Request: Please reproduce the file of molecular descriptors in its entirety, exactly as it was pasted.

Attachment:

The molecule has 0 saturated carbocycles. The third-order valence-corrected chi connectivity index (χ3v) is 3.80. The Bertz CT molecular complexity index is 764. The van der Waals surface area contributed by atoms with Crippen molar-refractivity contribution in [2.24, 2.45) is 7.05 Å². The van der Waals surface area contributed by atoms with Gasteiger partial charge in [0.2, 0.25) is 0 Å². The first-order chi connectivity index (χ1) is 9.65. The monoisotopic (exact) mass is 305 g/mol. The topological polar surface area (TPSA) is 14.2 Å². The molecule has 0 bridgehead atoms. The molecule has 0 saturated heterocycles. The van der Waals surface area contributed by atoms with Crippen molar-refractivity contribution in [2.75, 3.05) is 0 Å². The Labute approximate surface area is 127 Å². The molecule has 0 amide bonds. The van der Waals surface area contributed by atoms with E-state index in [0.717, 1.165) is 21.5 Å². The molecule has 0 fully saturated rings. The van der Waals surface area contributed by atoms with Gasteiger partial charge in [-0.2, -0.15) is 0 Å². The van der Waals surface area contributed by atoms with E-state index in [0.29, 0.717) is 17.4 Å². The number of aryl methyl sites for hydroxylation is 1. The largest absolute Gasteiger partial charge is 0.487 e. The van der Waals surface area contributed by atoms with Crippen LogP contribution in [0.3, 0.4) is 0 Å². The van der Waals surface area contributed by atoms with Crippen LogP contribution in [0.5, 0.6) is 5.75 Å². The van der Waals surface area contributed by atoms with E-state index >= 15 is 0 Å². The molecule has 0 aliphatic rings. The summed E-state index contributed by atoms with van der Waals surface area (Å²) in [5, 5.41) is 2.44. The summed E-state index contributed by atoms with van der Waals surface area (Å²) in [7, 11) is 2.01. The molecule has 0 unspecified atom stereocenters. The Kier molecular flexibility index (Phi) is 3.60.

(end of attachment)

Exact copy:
The molecule has 0 saturated carbocycles. The third-order valence-corrected chi connectivity index (χ3v) is 3.80. The Bertz CT molecular complexity index is 764. The van der Waals surface area contributed by atoms with Crippen molar-refractivity contribution in [2.24, 2.45) is 7.05 Å². The van der Waals surface area contributed by atoms with Gasteiger partial charge in [0.2, 0.25) is 0 Å². The first-order chi connectivity index (χ1) is 9.65. The monoisotopic (exact) mass is 305 g/mol. The topological polar surface area (TPSA) is 14.2 Å². The molecule has 0 bridgehead atoms. The molecule has 0 saturated heterocycles. The van der Waals surface area contributed by atoms with Crippen molar-refractivity contribution in [2.75, 3.05) is 0 Å². The Labute approximate surface area is 127 Å². The molecule has 0 amide bonds. The van der Waals surface area contributed by atoms with E-state index in [0.717, 1.165) is 21.5 Å². The molecule has 0 fully saturated rings. The van der Waals surface area contributed by atoms with Gasteiger partial charge in [-0.2, -0.15) is 0 Å². The van der Waals surface area contributed by atoms with E-state index in [0.29, 0.717) is 17.4 Å². The number of aryl methyl sites for hydroxylation is 1. The largest absolute Gasteiger partial charge is 0.487 e. The van der Waals surface area contributed by atoms with Crippen LogP contribution in [0.3, 0.4) is 0 Å². The van der Waals surface area contributed by atoms with Crippen LogP contribution in [0.5, 0.6) is 5.75 Å². The van der Waals surface area contributed by atoms with E-state index >= 15 is 0 Å². The molecule has 0 aliphatic rings. The summed E-state index contributed by atoms with van der Waals surface area (Å²) in [5, 5.41) is 2.44. The summed E-state index contributed by atoms with van der Waals surface area (Å²) in [7, 11) is 2.01. The molecule has 0 unspecified atom stereocenters. The Kier molecular flexibility index (Phi) is 3.60.